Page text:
Could have been lots left over from the sale, so yes probably dumped. others in the trade might know more about that. I sold most of what I bought at Bendigo Swap meet and one dash unit I exchanged for a new Fuego radiator with a supplier (early R8 I believe complete instrument panel).


    Like everything else you can only buy with the spare money you have at the time, and with a young family that wasn't much!!

    Ken
    What is this "spare money" you speak of. I have never experienced that
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    Quote Originally Posted by driven View Post
    Lead allowance for gap fit Renault 300gm Ford Cortina when they assembled for Ford 3kg especially LHS
    Explains why early Cortinas didn't rust, and they were glued to the road! Haha.

    Cheers,
    Fordman.
    Last edited by Fordman; 22nd July 2019 at 08:51 PM. Reason: Demoted from Foreman to Fordman
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    Quote Originally Posted by Fordman View Post
    Explains why early Cortinas didn't rust, and they were glued to the road! Haha.

    Cheers,
    Foreman.
    Heavily!! and Mr Foreman is that a name change or have you been hacked..

    Ken
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    The plant was built to handle around 3500 Simcas per year. In 1960 under C&G it was making around 2300 Peugeot 403's and 600 Studebakers supplemented by NSU and Citroen. By 1964 when Peugeot sales had slumped Studebaker had become the major product of the plant. Studebaker was a very old company but had always struggled to find its place in the American auto industry. In the 1960's they developed a Lark based police cruiser for American police forces. Victoria Police found it suited their needs and by the time Studebaker shut down in 1966 Heidelberg was turning out 1100 Larks a year. Studebaker was far closer to Canada Cycle than Peugeot were and gave more support. The last Studebakers were sold in Melbourne at a 600 pound discount. When Studebaker went, the plant wasn't viable and was sold to Renault.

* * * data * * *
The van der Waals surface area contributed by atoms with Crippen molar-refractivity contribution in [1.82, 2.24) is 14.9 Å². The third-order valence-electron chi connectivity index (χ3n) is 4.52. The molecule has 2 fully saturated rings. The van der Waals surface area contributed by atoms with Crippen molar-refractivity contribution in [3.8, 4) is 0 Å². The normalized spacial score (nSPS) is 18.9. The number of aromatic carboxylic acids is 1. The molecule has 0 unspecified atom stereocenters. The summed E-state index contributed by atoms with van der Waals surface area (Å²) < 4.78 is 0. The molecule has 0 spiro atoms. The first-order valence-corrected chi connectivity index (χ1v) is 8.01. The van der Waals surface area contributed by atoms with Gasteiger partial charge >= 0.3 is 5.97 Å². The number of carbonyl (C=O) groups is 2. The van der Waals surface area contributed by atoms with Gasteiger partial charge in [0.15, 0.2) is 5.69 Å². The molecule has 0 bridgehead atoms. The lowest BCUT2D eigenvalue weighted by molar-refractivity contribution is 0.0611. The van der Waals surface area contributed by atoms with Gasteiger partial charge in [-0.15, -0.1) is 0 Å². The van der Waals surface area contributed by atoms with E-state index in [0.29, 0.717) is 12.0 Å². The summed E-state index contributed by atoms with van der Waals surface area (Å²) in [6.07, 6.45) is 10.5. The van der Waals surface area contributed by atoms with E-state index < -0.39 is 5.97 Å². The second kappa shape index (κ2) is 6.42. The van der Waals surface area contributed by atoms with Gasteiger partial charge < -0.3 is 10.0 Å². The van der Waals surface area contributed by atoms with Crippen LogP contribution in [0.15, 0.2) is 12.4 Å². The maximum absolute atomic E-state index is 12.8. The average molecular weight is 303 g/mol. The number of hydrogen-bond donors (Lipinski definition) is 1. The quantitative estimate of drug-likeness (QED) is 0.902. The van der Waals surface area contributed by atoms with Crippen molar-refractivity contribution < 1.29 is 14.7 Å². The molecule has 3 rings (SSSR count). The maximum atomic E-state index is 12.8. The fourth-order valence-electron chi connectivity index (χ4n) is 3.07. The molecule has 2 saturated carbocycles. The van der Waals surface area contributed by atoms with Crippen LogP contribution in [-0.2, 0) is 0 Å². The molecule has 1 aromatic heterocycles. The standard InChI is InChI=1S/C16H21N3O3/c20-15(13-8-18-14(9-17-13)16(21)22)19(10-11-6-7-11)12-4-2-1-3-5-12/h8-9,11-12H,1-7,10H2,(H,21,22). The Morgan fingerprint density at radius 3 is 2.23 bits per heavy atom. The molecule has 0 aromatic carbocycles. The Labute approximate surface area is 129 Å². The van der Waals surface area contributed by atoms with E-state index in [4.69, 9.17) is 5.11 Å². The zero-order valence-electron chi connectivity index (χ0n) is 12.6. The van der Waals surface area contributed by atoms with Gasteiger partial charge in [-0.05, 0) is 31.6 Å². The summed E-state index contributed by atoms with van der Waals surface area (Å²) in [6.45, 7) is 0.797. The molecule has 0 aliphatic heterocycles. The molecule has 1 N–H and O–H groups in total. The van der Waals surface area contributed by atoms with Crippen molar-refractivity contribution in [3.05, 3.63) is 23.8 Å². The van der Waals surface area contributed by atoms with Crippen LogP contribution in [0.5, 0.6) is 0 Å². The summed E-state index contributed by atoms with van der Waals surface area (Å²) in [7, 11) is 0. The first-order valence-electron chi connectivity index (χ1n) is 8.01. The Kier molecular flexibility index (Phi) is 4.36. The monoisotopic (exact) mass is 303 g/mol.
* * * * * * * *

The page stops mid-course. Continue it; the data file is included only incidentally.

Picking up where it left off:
All car plants are wasteful and scrap good parts not used but Renault actually stored the old body jigs at an engineering works in West Heidelberg. For the R10 and R16 and the 403/404. Still there in the late 1970's, probably long scrapped.
    Last edited by Russell Hall; 9th August 2019 at 04:17 AM.
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    Quote Originally Posted by Russell Hall View Post
    The plant was built to handle around 3500 Simcas per year. In 1960 under C&G it was making around 2300 Peugeot 403's and 600 Studebakers supplemented by NSU and Citroen. By 1964 when Peugeot sales had slumped Studebaker had become the major product of the plant. Studebaker was a very old company but had always struggled to find its place in the American auto industry. In the 1960's they developed a Lark based police cruiser for American police forces. Victoria Police found it suited their needs and by the time Studebaker shut down in 1966 Heidelberg was turning out 1100 Larks a year. Studebaker was far closer to Canada Cycle than Peugeot were and gave more support. The last Studebakers were sold in Melbourne at a 600 pound discount. When Studebaker went, the plant wasn't viable and was sold to Renault.
    All car plants are wasteful and scrap good parts not used but Renault actually stored the old body jigs at an engineering works in West Heidelberg. For the R10 and R16 and the 403/404. Still there in the late 1970's, probably long scrapped.
    It was Homicide and Leonard Teale IIR in the Lark as the promo.
    I remember dad taking us to Eildon in the FE and an uncle in his Simca Aronde with us in the mid 50s.


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    Simca gave more support to their Australian operation than Peugeot ever gave including more favorable pricing.
    Ken, you mention the packing crates which were great for chook sheds. A father and son operation from Wonga Park used to buy them. After a while they stopped paying and Renault said no more crates until you pay. They didn't but the crates piled up so Renault called them back and let them have them for nothing.